Social Security Processes 240 Million W-2s So Far in 2018

Payroll on Bloomberg Tax is built to get you to the right answer faster and more efficiently. Get all the payroll intelligence you need with Bloomberg Tax expert analysis, perspectives and...

By Keith Hill

More than 240 million Forms W-2, Wage and Tax Statement, that were filed by employers for tax year 2017 were processed by the Social Security Administration by mid-April, an agency official said April 12.

The number of forms processed by April 11 compares with about 235 million W-2s for tax year 2016 processed by early March 2017.

The agency also processed about 1.57 million 2017 Forms W-2c, Corrected Wage and Tax Statement, by April 11, Scott Pedersen, SSA program manager, told Bloomberg Tax in an email. The agency processed almost twice that number in the 2017 filing season, the SSA said.

Recapping 2017 Filing Season

More than 253 million W-2s were processed by the Social Security Administration in 2017, up 2.4 percent from the 247 million W-2s processed in 2016, the agency told Bloomberg Tax on March 30. The agency has the ability to process about 25 million W-2s a day.

Additionally, about 6 million Forms W-2c were filed in 2017, the agency said.

The 2017 filing season was the first with an accelerated wage-reporting schedule. Employers were required to file copies of the 2016 W-2 with the SSA by Jan. 31, almost a month earlier than in previous years. The deadline was moved up from Feb. 29, 2016, for forms submitted on paper and March 31 for forms submitted electronically, under the 2015 Consolidated Appropriations Act (Pub. L. 114-113).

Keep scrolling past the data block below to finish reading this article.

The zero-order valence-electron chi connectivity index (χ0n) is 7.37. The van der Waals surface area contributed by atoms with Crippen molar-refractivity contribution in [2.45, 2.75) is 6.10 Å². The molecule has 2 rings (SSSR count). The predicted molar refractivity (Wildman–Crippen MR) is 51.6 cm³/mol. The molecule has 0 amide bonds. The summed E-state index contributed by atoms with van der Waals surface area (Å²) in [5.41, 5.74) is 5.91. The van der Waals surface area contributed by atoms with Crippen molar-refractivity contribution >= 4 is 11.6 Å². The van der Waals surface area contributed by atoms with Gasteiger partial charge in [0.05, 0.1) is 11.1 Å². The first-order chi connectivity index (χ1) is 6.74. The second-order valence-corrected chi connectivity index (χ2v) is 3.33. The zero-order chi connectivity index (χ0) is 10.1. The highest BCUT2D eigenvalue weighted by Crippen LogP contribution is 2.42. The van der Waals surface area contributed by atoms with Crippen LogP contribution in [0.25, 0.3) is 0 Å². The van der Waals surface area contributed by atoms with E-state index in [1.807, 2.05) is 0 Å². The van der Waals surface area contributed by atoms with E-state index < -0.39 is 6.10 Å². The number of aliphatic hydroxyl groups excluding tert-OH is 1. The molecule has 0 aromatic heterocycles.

The number of late submissions in 2017 rose by several thousand, compared with 2016, most likely from the earlier deadline, the agency said.

The goal of earlier W-2 reporting was to allow the Internal Revenue Service to quickly verify income and not require the agency to contact employers of taxpayers whose returns were caught by identity-theft filters.

Looking Ahead to 2019

The IRS is assessing its W-2 verification code pilot program for effectiveness and enhancements, said Ken Corbin, IRS director of return integrity and compliance services. The program, which started in 2016, is expected to be renewed for the 2019 filing season, he said March 12.

The program uses a 16-character code to authenticate employee data and match individual tax returns with the proper refund amount. Participating payroll service providers include the code in Box 9 of copies B and C of employees’ W-2 that are filed electronically.

About 58 million W-2s that were issued with verification codes were received through Feb. 24, most of which had lower-case characters, compared with the use of upper-case and lower-case characters in 2017, Corbin said. The use of lower-case characters, which was adopted after the IRS received supporting feedback from employers and preparers, was expected to reduce filing errors, he said.

The SSA said it plans to work with the IRS in 2018 to determine if potential changes would be required in wage filing for tax year 2019.

To contact the reporter on this story: Keith Hill in Washington at To contact the editor responsible for this story: Michael Baer at

Copyright © 2018 The Bureau of National Affairs, Inc. All Rights Reserved.

Request Payroll